Casio G’zOne Commando Review: A Super Durable Android Smartphone
By Armando Rodriguez
At a Glance
Great battery life for a smartphone
Very solid design
Call quality could be better
The Commando brings Android to the outdoors in a sleek, yet rugged phone, but its unresponsive touchscreen makes it frustrating to use.
The Casio G’zOne Commando is designed to take a fair share of abuse. Much like the Motorola Defy, the Commando on Verizon ($200 with a new 2-year contract) is a rugged Android device meant for people who require a smartphone that can endure the toughest elements.
The Command feels extremely solid in hand. Most of today’s smartphones are delicate pieces of plastic compared to this brick of a phone. While it’s not the most stylish model on the market, the Commando still looks reasonably good for a ruggedized unit. Most of the phone is covered in compact rubber to protect it from falls and to give you a better grip on the somewhat large device.
The right spine of the Commando houses the headphone jack, a micro-USB charging port, and a dedicated camera button. These ports have waterproof covers, just in case the phone falls out of your pocket and into a puddle. Instead of being on the top of the device, the power button is on the left spine, along with the volume rocker and a customizable tactile key, but rather far down; I would prefer to have the power button higher up. A 5-megapixel camera (with flash) is on the rear of the Commando, and you also have the standard touch-sensitive buttons you’d find on most other Android devices (Menu, Home, Back, and Search).
The G’zOne Commando has a 3.6-inch display with a 480-by-800-pixel resolution. The display and its text looked sharp and easy to read, even when I had the phone out in direct sunlight. You can also adjust the size if you think it is too large. The Commando weighs 5.45 ounces, and measures 5.08 inches by 2.58 inches by 0.68 inches. While not too thick, it may be difficult to hold if you have smaller hands.
All that compact rubber isn’t just for show; the Commando meets military standards for water, dust, and shock resistance. While I didn’t manage to test out the resistance to water and dust, I did throw the phone around a bit to see if it could survive a few falls. I found that it comes away completely unscathed from a 3-foot drop onto concrete.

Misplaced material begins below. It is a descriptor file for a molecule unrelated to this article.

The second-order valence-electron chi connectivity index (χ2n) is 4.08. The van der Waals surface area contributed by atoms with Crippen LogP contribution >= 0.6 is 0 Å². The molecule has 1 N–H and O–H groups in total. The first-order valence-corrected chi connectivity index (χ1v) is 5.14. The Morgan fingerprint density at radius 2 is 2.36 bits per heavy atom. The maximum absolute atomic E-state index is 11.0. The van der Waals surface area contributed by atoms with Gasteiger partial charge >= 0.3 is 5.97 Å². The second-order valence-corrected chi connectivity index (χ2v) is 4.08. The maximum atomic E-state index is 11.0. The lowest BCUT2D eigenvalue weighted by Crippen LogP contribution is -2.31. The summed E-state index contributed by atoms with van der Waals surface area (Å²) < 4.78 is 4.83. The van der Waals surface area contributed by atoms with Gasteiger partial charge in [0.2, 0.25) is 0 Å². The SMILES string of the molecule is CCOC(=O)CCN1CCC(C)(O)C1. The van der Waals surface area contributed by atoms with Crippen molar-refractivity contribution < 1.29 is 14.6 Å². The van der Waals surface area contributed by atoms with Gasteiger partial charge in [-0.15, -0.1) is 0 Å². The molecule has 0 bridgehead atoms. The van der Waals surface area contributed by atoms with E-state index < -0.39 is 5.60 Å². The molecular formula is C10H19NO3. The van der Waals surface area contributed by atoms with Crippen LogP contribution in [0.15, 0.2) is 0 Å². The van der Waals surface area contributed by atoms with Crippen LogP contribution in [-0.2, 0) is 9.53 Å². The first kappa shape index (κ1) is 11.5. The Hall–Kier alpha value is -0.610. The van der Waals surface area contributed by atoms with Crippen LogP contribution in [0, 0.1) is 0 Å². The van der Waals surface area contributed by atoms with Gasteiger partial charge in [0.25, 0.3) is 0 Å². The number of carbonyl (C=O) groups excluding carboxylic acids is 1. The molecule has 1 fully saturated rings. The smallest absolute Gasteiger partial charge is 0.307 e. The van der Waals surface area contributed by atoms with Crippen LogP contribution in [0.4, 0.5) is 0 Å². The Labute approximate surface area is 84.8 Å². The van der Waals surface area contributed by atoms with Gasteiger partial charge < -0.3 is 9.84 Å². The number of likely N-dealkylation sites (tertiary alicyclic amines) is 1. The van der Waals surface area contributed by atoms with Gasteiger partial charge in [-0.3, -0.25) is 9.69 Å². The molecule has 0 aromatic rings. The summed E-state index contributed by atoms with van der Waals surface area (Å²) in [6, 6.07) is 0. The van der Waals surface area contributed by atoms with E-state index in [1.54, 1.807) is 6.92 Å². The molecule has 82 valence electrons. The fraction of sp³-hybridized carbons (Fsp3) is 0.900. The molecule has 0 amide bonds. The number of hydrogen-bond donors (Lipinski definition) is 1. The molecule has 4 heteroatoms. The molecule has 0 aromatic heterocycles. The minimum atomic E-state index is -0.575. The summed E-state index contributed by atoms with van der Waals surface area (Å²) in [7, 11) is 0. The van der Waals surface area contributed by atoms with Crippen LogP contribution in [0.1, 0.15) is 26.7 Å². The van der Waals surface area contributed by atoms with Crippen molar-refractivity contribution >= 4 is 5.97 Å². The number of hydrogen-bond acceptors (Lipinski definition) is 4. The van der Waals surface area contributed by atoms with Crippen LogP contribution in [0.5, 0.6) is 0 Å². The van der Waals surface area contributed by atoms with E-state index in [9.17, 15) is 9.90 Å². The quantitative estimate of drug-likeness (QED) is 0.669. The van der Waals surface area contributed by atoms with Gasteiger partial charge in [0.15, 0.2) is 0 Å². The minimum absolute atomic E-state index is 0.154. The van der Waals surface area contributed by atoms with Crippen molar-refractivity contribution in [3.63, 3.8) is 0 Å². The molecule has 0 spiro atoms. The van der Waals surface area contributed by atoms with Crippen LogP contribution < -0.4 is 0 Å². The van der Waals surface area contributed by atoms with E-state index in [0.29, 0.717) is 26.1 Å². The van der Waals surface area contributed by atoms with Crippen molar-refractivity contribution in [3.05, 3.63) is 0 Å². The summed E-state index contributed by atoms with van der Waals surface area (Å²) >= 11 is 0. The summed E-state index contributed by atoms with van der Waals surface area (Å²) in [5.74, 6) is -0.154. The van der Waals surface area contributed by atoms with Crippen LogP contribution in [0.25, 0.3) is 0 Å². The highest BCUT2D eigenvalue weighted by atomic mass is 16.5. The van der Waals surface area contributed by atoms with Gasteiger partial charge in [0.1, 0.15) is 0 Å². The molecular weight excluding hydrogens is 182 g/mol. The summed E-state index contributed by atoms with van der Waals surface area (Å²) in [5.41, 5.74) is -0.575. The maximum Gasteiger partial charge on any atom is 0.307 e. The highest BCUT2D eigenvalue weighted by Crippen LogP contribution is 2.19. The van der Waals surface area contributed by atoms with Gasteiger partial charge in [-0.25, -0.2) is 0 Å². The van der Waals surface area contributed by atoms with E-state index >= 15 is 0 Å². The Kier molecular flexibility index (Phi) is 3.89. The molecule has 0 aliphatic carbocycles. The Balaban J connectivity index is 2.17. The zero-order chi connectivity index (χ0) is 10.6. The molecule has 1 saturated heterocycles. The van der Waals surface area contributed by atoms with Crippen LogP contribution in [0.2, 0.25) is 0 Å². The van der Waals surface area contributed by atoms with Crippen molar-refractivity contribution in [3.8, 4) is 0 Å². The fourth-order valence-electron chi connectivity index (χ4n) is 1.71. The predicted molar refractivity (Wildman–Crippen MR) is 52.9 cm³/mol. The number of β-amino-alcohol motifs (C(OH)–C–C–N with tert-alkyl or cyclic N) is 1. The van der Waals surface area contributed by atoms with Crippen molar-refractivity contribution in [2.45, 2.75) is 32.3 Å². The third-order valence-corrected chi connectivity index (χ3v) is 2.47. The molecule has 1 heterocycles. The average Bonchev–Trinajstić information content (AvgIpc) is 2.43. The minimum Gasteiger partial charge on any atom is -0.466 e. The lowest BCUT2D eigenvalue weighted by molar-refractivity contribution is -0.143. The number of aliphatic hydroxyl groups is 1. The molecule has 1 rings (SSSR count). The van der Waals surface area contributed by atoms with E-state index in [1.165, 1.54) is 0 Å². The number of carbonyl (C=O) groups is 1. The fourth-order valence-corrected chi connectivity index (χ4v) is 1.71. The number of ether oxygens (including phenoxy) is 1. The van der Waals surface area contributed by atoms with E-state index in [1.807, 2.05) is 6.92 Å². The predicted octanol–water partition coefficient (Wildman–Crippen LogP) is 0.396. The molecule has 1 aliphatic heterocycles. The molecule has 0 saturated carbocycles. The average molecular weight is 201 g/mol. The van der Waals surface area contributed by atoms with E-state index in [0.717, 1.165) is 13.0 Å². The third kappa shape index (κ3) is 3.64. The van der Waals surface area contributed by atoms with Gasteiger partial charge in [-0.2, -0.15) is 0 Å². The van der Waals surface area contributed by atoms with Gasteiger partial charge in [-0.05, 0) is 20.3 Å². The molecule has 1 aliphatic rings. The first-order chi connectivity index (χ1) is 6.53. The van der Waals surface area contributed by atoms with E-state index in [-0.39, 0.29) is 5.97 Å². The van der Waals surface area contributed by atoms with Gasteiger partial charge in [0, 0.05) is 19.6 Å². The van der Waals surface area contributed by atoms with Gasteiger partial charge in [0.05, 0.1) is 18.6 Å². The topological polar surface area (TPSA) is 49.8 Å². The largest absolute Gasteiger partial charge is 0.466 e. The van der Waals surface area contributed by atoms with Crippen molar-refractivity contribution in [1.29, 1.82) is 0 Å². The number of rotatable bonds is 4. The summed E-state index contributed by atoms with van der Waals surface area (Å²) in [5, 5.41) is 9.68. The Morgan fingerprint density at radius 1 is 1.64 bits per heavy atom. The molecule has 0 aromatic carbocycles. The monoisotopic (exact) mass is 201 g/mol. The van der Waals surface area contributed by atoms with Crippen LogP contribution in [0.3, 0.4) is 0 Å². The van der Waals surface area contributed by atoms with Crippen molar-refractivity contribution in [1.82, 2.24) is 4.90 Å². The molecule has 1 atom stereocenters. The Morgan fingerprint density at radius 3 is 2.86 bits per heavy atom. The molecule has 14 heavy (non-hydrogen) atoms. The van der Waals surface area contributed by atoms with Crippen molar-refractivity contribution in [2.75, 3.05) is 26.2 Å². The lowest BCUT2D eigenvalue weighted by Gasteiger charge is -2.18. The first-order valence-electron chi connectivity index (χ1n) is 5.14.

Video Review: Casio G’zOne Commando
Android for the Outdoors
Casio built a custom Android overlay for the G’zOne Commando, though it doesn’t change the UI as dramatically as Samsung’s TouchWiz or HTC’s Sense. The traditional 2.2 dock at the bottom of the screen has been replaced with a Phone icon on one corner of the screen, and a snap-out menu on the other. The snap-out menu is supposed to give you quick and easy access to your most-used apps, but I found it a huge pain to use mainly due to the touchscreen (more on that later). Much like the Samsung Continuum, the Commando is powered by Bing search instead of Google search, which is an annoying feature typical of many Verizon phones. You also won’t find Google Maps preinstalled, though you can download it yourself from the Android Market. I find that these sorts of carrier tweaks really detract from the core Google Android experience.
Preloaded on the device is Verizon’s V Cast suite of apps, the aforementioned Bing, Skype, NFL Mobile, Slacker Radio, Social Beat, InnoPath ActiveCare, XT9, and G’zGear. Social Beat allows you to view and manage your Twitter, Facebook, MySpace, and RSS channels in one unified newsfeed. InnoPath ActiveCare allows you to check for and download software updates for the device, though it seems kind of redundant since you can do that natively through the Settings on the phone. XT9 replaces the traditional Android keyboard with one that mimics Skype. You cannot switch back to the stock Android keyboard, though you can probably find something similar in the Android Market.